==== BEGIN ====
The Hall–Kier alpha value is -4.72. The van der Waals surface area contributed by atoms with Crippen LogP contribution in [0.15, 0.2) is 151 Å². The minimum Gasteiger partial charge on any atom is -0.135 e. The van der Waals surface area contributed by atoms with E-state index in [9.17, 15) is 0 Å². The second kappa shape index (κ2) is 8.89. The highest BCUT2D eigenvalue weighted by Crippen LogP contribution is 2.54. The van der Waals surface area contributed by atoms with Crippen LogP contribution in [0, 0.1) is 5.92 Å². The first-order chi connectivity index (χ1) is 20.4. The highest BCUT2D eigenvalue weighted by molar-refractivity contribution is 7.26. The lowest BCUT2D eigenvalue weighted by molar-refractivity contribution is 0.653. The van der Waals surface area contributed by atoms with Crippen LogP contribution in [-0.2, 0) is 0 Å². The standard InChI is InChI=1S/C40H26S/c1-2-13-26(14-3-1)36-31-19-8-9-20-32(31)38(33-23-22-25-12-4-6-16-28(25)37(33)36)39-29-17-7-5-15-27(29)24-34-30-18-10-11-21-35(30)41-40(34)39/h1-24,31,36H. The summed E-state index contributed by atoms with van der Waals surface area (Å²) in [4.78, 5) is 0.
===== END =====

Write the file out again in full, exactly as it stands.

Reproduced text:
The Hall–Kier alpha value is -4.72. The van der Waals surface area contributed by atoms with Crippen LogP contribution in [0.15, 0.2) is 151 Å². The minimum Gasteiger partial charge on any atom is -0.135 e. The van der Waals surface area contributed by atoms with E-state index in [9.17, 15) is 0 Å². The second kappa shape index (κ2) is 8.89. The highest BCUT2D eigenvalue weighted by Crippen LogP contribution is 2.54. The van der Waals surface area contributed by atoms with Crippen LogP contribution in [0, 0.1) is 5.92 Å². The first-order chi connectivity index (χ1) is 20.4. The highest BCUT2D eigenvalue weighted by molar-refractivity contribution is 7.26. The lowest BCUT2D eigenvalue weighted by molar-refractivity contribution is 0.653. The van der Waals surface area contributed by atoms with Crippen LogP contribution in [-0.2, 0) is 0 Å². The standard InChI is InChI=1S/C40H26S/c1-2-13-26(14-3-1)36-31-19-8-9-20-32(31)38(33-23-22-25-12-4-6-16-28(25)37(33)36)39-29-17-7-5-15-27(29)24-34-30-18-10-11-21-35(30)41-40(34)39/h1-24,31,36H. The summed E-state index contributed by atoms with van der Waals surface area (Å²) in [4.78, 5) is 0.